Premise 1: Either we will win the battle, or we will lose the battle.
Premise 2: If we will win the battle, then we ought to attack with a small force.
Premise 3: If we will lose the battle, then we ought to attack with a small force.
Conclusion: We ought to attack with a small force.
Here was the comment I left them:
I recommend that you reject premise 3: "If we will lose the battle, then we ought to attack with a small force."
Suppose the antecedent is true: We're going to lose the battle. There are many reasons why this might be the case. One of them is that we aren't going to bring a large enough force. Then it's the case that we ought to bring a large force including many werewolves and some hippogriffs. In this case, the ought-claim that is the consequent of the conditional -- "we ought to attack with a small force" is false. Since the antecedent is true and the consequent is false, the conditional is false.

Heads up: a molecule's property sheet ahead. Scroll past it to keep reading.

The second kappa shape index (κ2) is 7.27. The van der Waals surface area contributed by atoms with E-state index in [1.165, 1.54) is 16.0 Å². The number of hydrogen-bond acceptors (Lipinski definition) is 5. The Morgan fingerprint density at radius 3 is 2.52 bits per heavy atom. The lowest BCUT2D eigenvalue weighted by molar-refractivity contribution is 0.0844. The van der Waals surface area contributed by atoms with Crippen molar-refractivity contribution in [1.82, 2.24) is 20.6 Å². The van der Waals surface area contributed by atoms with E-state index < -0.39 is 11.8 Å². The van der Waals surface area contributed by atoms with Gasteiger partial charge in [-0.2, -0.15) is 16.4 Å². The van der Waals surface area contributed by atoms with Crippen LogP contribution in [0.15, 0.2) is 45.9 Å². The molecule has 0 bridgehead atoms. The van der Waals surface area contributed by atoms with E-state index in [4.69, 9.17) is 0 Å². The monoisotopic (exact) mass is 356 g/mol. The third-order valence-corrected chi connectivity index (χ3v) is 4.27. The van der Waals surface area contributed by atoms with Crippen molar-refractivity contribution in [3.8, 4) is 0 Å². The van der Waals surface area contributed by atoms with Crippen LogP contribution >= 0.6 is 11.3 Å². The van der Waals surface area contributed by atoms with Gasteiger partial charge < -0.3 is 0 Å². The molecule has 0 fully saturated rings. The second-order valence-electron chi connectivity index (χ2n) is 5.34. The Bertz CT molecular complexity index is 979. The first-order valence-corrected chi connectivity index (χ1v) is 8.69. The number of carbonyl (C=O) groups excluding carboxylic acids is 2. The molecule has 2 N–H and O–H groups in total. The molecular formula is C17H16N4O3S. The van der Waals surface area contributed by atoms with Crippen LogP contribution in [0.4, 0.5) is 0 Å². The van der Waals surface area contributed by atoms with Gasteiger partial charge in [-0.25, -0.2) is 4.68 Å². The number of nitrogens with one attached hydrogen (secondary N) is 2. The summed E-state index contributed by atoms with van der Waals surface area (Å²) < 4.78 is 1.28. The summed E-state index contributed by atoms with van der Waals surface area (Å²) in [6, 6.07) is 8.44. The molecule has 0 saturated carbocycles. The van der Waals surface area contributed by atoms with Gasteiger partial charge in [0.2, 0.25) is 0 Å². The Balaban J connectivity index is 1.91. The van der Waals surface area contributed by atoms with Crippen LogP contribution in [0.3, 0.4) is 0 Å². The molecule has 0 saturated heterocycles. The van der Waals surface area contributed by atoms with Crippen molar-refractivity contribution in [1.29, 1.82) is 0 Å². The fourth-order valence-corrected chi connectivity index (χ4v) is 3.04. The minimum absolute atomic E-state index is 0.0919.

(I get kind of overexcited when people are talking about battle and I have a chance to adopt a werewolf identity. Dennis might understand why.)
Right now I'm thinking that there's an ambiguity in how to interpret the conditional in 3: Is it a material or a counterfactual conditional? In my comment, I regard it as the material conditional. For the counterfactual conditional, you're supposed to consider all the possible worlds where we lose the battle, and figure out which are the best. The best of those are the ones where we bring a small force and lose. Maybe this explains why 3 seems so appealing. But I don't think the argument is valid if you use the counterfactual conditional all the way through -- the fact that the best winning-world and the best losing-world have us bringing small forces does not tell us what to do. Hmm, I think I'll go back to Fake Barn Country and mention this to them.